After being defeated three times in Parliament on issues related to Brexit many are asking themselves why is Mrs May, the British Prime Minister, not resigning. Many members of her own party are dismayed at the mess negotiated by her with the European Union and all other parties are revolting against this unworkable document.

What scares the most the Tory party and the City of London (the heart of the Financial Sector) at present is the possibility of a Labour government headed by Jeremy Corbyn. Under him a manifesto has been composed that reverses the effects of years of austerity during which poverty, inequality, destruction of essential services and the cruel treatment of the dispossessed and the handicapped was mirrored by the unfettered accumulation of wealth at the top.

At the time of choosing a PM after the Brexit debacle created by the previous one some of Mrs May’s qualities that could have helped her becoming the candidate of choice were: she’s stubborn and impervious to reality checks (proudly stating ‘I’m not a quitter’), insensibility to the suffering of immigrants (she created the hostile environment that led to the Windrush scandal, denying British citizens from the Caribbean invited to rebuild Britain after WW2 their basic rights), and she’s married to a City Banker, who’s financial portfolio includes investment in the Arms industry. It is possible that she may be under pressure not to resign as an election and the possibility of a Labour Government could spell the end of the grotesque accumulation of wealth by the Financial Sector.

Fear of Corbyn seems to extend beyond the British borders. The EU ultimatum (‘this deal or no deal’) could be seen as an attempt at arm twisting to make Parliament accept the deal lest its rejection leads to a general election. Europe as a project of solidarity and to prevent further wars was progressively replaced by Europe of the Banks. Hence sharing this fear of Corbyn.

What would happen if a country like Britain managed to improve its economy, reduce inequality, renationalise privatised rails and other services, reinvigorate its National Health Service protecting it from progressive privatisation, eliminate poverty, fund education properly without privileges, sort out housing for all, take Climate Change and pollution seriously investing in renewables, and recreate the safety net for those unable to look after themselves?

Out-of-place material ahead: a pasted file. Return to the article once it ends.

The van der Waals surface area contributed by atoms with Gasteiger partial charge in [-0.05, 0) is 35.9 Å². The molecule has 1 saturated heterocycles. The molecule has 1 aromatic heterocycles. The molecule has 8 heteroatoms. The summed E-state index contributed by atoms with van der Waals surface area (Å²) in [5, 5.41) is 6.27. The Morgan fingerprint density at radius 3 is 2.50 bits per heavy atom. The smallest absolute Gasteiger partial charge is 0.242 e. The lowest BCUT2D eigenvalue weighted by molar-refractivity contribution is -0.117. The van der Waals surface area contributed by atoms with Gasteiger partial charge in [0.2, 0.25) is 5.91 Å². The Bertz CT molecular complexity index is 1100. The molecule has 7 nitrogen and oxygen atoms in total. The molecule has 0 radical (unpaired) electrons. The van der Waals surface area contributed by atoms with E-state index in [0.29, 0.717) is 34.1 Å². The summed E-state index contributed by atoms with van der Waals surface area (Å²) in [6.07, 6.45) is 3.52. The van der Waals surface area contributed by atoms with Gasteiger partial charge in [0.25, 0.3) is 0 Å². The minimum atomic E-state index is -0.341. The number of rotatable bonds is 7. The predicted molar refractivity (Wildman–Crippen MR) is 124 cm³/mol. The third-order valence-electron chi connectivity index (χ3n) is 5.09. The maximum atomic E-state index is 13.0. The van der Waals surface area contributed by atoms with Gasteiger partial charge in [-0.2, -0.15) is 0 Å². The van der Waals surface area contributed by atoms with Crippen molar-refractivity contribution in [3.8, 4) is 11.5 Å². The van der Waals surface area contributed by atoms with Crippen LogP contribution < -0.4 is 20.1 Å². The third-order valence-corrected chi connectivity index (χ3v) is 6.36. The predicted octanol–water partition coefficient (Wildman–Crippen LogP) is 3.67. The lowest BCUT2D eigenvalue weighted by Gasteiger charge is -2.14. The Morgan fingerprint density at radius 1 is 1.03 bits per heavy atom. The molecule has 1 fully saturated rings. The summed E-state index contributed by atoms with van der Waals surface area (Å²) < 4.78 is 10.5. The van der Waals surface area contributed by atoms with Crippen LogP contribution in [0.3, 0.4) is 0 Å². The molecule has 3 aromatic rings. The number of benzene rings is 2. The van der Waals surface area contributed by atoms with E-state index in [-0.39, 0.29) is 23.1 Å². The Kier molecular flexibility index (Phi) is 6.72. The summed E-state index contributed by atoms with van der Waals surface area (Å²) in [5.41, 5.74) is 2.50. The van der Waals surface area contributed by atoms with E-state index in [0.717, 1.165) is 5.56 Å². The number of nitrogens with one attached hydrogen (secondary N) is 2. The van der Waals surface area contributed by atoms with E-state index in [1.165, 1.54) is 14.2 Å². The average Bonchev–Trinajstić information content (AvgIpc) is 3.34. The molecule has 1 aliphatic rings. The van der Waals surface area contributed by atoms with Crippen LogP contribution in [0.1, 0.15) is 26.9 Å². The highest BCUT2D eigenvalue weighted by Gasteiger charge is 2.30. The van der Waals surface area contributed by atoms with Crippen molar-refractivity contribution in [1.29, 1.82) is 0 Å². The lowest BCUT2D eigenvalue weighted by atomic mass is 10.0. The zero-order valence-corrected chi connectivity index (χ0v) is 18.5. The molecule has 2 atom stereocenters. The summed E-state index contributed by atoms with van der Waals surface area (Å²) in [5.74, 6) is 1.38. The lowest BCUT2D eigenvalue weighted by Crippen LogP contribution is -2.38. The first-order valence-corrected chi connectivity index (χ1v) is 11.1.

It would be very difficult for the neoliberal dogma to continue selling the lie that ‘there is no alternative’, Thatcher’s TINA. There is now a new generation of ‘progressives’ building their networks around the world. It would very much boost their activism to have Britain as a demonstration effect. Inspiration is not measured in economic terms, it is a function of the human spirit that announces the rebirth of a compassionate society after a long period of decadence and dehumanisation. Most people want this but the model of how to do it is hidden form view.

Neoliberalism has already failed but there remain many who want to squeeze a little bit more out of the system before the party finally ends. They are shooting themselves in the foot because the longer they try to delay the new society the more damaged they will be by their own cruelty. No matter how much richer they get.

Jeremy Corbyn is not a superhuman, he’s a team player with a good team, but he has become a symbol of the possible end of a system that is already crumbling, but the cracks are papered over precisely by the papers, that is, by a media a the service of the old order, including the ‘neutral’ BBC whose bias against Corbyn has been repeatedly documented. There is no need to fear him or the end of neoliberalism, and we must be well aware that if we do not choose carefully how to get out of this cruel system, the default consequence created by so much anger and resentment is the populist far right, already gaining ground all over the world. Choosing between construction or destruction should not be too difficult but a high level of consciousness and grassroots communication bypassing much of the corporate media are essential at this present moment.